Challenges and Dangers for Business Owners in Third-Party Sales

Submitted by John Brown on Wed, 01/31/2018 - 6:00am
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This article continues our series describing the advantages and disadvantages of the five primary Exit Paths that business owners might choose. In our last article, we showed you the primary benefits of a third-party sale for business owners. Today, we’ll show you why so many business owners initially choose a third-party sale as their preferred Exit Path. As always, our goal is to introduce important issues so that business owners, Exit Planning Advisors, and Advisor Teams can communicate and strategize on the same terms.

Last week, we discussed the fact that 59% of business owners initially intend to pursue a third-party sale as their Exit Path. However, many of those same owners end up choosing a different Path—typically, a sale to key employees or management—more often than not. What makes owners change their minds? Let’s look at some of the challenges inherent to third-party sales to find out.

The challenges we’ll discuss exist in the context of the three fundamental goals of all BEI Exit Plan designs:

  1. Maximize the amount of money the owner receives.
  2. Keep the owner in control until he or she receives all monies.
  3. Minimize the owner’s risk.

Challenges in Sales to Third Parties

Challenge 1: Financial Security

While one of the benefits of a third-party sale is that it typically has the highest ceiling in terms of sale price, there’s a caveat. In a sale to a third party, owners lose control of their companies at closing. If they do not receive the entire purchase price in cash at closing, they significantly increase their risk of receiving the balance in the form of earn-outs or a secured promissory note that they hold for the balance of the purchase price. This means that the price they get is subject to future company performance after the sale.

Challenge 2: The Time Factor

With properly planned third-party sales, there are no disadvantages related to the time factor. However, that’s only if an owner is personally and emotionally prepared for a future without the business. Without a proper plan, business owners can find themselves falling prey to the rolling five-year plan or spend more time than they want in the business.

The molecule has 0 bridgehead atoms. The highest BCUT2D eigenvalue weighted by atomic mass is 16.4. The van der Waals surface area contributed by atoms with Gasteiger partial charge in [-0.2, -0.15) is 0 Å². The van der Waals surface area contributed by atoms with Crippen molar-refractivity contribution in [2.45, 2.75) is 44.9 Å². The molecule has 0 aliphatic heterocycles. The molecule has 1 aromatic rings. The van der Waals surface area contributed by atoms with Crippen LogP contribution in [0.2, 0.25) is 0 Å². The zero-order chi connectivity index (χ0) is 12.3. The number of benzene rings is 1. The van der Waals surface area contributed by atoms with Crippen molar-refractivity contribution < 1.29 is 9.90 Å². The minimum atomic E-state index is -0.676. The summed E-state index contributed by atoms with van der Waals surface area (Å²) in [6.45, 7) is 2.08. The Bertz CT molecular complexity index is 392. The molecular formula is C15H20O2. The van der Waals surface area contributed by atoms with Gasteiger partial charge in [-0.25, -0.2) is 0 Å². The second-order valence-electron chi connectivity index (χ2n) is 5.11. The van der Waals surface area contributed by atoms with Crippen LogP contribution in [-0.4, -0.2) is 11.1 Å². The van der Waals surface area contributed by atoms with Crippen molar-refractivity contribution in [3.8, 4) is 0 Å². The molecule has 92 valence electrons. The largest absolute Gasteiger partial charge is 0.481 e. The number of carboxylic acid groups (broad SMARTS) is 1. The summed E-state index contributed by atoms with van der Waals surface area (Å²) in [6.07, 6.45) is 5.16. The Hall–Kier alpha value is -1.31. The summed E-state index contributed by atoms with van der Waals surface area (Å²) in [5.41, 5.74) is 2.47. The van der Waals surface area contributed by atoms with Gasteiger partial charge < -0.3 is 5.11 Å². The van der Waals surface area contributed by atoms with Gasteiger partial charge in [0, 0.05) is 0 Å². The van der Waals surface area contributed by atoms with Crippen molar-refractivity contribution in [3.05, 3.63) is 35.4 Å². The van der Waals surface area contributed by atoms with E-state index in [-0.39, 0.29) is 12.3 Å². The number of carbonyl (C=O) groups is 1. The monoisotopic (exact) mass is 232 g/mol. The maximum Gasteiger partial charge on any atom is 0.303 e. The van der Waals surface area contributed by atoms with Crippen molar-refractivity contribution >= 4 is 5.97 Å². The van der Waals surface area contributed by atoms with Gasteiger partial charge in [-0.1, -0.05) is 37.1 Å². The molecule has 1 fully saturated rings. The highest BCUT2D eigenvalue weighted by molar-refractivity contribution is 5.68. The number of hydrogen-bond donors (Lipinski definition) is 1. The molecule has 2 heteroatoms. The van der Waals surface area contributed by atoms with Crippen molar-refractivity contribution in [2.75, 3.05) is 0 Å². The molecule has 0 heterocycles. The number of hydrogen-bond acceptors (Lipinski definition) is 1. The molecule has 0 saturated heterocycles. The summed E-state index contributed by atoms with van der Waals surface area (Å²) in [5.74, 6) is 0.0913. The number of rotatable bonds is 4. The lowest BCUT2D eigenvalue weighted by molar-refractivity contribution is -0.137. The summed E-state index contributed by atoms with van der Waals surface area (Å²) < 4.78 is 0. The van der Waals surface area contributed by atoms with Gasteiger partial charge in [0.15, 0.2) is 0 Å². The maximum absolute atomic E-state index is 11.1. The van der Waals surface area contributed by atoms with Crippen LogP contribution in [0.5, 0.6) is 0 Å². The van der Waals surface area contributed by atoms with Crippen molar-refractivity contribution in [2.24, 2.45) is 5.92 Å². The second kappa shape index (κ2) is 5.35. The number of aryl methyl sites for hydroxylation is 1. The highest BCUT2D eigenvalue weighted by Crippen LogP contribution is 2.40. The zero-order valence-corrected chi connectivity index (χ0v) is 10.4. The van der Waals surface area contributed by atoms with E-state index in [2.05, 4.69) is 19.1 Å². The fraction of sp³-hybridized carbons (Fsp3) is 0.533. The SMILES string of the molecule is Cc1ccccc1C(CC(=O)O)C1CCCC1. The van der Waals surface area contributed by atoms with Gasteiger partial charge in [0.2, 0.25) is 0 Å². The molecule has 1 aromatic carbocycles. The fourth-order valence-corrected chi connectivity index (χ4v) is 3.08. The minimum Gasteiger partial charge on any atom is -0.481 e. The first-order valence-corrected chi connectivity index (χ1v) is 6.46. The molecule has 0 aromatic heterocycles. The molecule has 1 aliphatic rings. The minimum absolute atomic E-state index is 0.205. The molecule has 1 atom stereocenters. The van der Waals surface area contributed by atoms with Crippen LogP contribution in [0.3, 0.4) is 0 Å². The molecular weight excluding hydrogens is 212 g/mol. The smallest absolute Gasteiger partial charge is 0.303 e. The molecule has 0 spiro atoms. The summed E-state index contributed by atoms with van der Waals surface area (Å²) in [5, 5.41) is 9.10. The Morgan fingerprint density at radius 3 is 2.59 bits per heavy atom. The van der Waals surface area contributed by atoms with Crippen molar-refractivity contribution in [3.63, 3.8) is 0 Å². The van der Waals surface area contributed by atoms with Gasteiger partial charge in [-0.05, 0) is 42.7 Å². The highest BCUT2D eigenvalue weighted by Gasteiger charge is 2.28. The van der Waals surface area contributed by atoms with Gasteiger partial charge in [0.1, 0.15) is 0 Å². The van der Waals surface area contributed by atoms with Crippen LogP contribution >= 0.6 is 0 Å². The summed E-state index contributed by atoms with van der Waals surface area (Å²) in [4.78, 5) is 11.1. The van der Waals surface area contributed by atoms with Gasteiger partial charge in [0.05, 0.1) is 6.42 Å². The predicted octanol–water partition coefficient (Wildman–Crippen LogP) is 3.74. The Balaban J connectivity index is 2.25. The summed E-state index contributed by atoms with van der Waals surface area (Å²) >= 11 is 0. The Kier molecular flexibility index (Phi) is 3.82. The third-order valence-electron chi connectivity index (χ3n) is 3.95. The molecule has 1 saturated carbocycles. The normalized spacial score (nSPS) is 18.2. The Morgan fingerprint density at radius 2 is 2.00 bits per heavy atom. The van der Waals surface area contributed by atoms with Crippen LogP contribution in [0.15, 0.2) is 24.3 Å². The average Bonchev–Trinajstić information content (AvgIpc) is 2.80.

Challenge 3: The Time Margin

One of the downsides of a third-party sale is that owners need to have their time margins set before they dive in (recall that time margin is the period in which business owners develop interests outside the business while still receiving income from it). If an owner has no time margin now, this path won’t create it until he or she has sold the company. Without an established time margin—which results from proper pre-sale planning—business owners can face seller’s remorse, which can destroy a sale.

Challenge 4: Tax Consequences

Third-party sales can create severe tax consequences for the unprepared owner. For example, many owners start their companies as C corporations and never convert them to S corporations. In these cases, owners of C corporations who sell their ownership shares can be taxed twice on the final sale price (one tax at the corporate level and a second tax at the personal level). The combined tax rate can exceed 50%.

Challenge 5: Values-Based Goals

Regardless of what buyers say, a sale to a third party runs the risk of a radical change in the personality or culture of a business. Buyers don’t buy businesses unless they are convinced that they can make changes to improve them, which can lead to extreme changes in the business’ culture. For owners who place a premium on maintaining culture, third-party sales tend to be risky enterprises.

Challenge 6: Successor

Similar to values-based goals, third-party sales often limit a business owner’s choice of successor. If the best offer comes from a buyer who will change the business in ways that the selling owner cannot live with, the selling owner needs to know how to respond in ways that won’t damage the sale prospect or the business’ value. Proper pre-sale planning helps business owners do this, but too often, owners only realize this after they’ve damaged their sale prospects.

Addressing Challenges in Third-Party Sales

You probably noticed that most of the challenges inherent to a third-party sale result from improper pre-sale planning. That’s why BEI has developed a variety of bespoke designs and tools to minimize or eliminate the challenges in sales to third parties. These designs and tools are part of the pre-sale planning and execution process that focuses on achieving all of an owner’s goals and aspirations.

Remember that the actions required to mitigate the challenges described here may take years. If owners push their third-party sale planning until when they are ready to exit, there is little advisors can do for them to assure that their businesses are ready for their exits. Because most owners would like to exit within five years, advisors must speak with owners about the advantages and disadvantages of this Exit Path immediately.

In our next two articles, we’ll discuss the advantages of business transfers to family members and disadvantages business transfers to family members.



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